“The Nature Conservancy Tennessee Chapter's Generation Conservation group (Gen C) brings together a cross-section of Nashville’s brightest men and women in their 20s, 30s, and 40s who share a love of nature, a concern for the environment, and a belief that hope and action are indispensible for making a difference. Our goal is to ensure that our peers and the next generation of Tennesseans learn about and participate in conservation at a local, regional, and global level.”

By one o'clock, we were on the water and on our way down the river. Before long, we stopped on a shady shoal to have lunch: barbecue sandwiches, chips, brownies, and drinks:

Leslie on Mussels: “They have a great deal of value to humanity, and while they're not sexy and exciting like tigers and elephants and panda bears, I think they're really fascinating and important creatures...” Enjoy this wonderful talk that Leslie gave on a mussel shoal in the middle of our float. It’s extremely informative, easy to follow, and totally worth eight minutes of your attention.

Along the way, we saw a beautiful blue heron, a hawk, several gar, a tiny turtle, a frog, and (of course) lots and lots of mussels! Here’s one of the more exciting short clips from a very beautiful and very fun trip:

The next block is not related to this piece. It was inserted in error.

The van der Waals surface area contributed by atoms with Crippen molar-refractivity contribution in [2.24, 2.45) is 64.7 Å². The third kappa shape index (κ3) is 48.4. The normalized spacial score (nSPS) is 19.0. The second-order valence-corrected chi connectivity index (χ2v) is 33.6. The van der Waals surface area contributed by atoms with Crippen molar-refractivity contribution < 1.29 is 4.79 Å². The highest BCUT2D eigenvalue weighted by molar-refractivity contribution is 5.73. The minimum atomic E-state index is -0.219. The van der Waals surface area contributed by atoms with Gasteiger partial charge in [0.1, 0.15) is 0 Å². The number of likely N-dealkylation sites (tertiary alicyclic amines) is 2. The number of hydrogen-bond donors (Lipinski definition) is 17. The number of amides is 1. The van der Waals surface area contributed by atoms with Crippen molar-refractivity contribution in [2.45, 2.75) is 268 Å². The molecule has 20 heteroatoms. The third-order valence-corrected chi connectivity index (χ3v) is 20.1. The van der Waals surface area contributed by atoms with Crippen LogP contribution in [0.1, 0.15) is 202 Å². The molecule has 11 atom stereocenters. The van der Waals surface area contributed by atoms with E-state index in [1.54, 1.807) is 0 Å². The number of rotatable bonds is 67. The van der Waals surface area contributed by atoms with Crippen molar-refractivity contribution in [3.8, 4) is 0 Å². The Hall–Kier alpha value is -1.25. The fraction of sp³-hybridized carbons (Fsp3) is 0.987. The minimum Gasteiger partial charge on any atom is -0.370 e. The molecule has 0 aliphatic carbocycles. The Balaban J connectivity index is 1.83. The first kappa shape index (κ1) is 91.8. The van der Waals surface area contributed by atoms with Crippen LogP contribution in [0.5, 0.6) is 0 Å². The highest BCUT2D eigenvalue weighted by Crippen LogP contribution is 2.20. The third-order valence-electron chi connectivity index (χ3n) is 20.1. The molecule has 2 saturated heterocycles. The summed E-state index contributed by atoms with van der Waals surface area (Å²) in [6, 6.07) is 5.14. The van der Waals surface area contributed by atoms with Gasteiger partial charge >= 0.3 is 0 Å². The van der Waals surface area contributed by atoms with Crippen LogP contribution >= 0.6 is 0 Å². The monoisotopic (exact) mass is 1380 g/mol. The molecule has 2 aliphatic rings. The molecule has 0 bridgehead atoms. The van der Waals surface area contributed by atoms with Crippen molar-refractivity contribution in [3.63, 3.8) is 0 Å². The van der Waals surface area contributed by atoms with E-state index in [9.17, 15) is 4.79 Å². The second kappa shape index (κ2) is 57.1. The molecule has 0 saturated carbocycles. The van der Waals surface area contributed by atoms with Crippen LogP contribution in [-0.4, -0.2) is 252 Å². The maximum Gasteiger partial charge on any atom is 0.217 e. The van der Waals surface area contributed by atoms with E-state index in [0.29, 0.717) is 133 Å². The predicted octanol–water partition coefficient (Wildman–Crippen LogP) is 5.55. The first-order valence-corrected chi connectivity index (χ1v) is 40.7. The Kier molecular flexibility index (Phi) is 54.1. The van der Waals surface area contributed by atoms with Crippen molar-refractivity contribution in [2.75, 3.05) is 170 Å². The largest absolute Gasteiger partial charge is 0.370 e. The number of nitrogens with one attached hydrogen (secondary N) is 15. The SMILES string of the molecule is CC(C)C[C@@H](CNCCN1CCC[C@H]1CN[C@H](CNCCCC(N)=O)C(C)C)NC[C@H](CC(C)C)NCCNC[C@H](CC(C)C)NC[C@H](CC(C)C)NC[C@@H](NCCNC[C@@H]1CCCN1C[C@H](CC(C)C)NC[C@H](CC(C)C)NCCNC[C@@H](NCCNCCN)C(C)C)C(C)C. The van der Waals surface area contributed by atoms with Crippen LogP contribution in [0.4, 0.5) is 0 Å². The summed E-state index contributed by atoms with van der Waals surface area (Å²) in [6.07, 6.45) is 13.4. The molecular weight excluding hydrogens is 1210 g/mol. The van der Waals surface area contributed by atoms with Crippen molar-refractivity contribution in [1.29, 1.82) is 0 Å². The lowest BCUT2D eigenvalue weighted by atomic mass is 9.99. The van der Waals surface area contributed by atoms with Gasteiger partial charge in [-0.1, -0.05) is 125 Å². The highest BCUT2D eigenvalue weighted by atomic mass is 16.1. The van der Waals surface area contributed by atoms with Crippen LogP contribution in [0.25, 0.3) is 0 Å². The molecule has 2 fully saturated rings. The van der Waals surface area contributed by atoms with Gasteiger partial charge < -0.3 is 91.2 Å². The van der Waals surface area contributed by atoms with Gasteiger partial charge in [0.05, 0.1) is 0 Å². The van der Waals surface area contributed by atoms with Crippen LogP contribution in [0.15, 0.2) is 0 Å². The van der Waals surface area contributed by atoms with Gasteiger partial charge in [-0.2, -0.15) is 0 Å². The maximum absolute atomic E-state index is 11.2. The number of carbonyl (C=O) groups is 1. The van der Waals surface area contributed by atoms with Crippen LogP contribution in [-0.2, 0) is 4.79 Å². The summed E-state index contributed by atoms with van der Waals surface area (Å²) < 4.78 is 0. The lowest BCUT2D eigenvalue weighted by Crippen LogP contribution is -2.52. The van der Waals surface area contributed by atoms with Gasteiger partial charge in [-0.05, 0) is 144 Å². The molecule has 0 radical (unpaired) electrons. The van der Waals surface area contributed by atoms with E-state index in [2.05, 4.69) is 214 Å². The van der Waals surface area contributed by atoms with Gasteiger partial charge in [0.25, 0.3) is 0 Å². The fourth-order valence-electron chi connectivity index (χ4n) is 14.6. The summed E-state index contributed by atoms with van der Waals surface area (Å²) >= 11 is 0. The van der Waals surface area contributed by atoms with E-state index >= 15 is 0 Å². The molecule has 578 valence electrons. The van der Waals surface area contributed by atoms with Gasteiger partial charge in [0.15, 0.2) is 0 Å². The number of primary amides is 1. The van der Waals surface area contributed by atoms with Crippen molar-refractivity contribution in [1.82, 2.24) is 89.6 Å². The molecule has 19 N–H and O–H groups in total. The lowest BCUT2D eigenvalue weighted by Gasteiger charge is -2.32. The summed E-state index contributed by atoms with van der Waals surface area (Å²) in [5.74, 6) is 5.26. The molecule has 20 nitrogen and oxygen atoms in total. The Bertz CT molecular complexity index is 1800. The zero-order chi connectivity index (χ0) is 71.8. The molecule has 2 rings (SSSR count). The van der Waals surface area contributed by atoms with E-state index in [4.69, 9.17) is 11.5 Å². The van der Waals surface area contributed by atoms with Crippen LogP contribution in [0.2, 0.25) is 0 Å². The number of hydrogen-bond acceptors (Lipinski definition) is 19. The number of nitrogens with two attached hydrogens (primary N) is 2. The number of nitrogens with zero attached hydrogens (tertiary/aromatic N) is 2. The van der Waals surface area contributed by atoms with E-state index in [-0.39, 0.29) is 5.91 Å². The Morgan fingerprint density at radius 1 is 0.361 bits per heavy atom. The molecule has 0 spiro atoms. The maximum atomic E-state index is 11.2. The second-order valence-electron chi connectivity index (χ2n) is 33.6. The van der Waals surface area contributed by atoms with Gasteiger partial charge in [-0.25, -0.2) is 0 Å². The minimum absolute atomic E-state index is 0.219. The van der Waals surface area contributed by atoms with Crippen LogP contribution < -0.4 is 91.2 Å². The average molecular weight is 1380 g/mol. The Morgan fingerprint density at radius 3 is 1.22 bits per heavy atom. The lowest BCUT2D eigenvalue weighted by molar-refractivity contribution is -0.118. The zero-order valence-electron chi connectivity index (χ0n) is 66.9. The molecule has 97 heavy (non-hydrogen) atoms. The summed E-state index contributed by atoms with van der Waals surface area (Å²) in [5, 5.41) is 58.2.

So, what can we take from all of this fun? Not only is the Duck River an excellent source of entertainment and a great example of a true “nature experience,” it’s also a very healthy river. Mussels are filter-feeders, and  if the water they live in is polluted, they simply can’t thrive. Any basic biology or environmental science course will teach you that the health of a river can be determined by the complexity of the life it supports. Crawdads, fifty-five species of mussel, and over one-hundred species of fish call the Duck River home. That says a lot.

At the risk of sounding preachy, I believe it is imperative that we defeat these misconceptions about pollution (which definitely encourage people to litter—it can’t get any worse, right?) and enjoy and protect this incredible natural resource.

I’m so grateful that I got to take this trip down the river with a group of forward-thinking, intelligent individuals. I hope it won’t be my last time exploring with them, and I’m certain it won’t be my last float down the Duck!

Keep an eye out for my next Eco-Explorer post, coming up soon.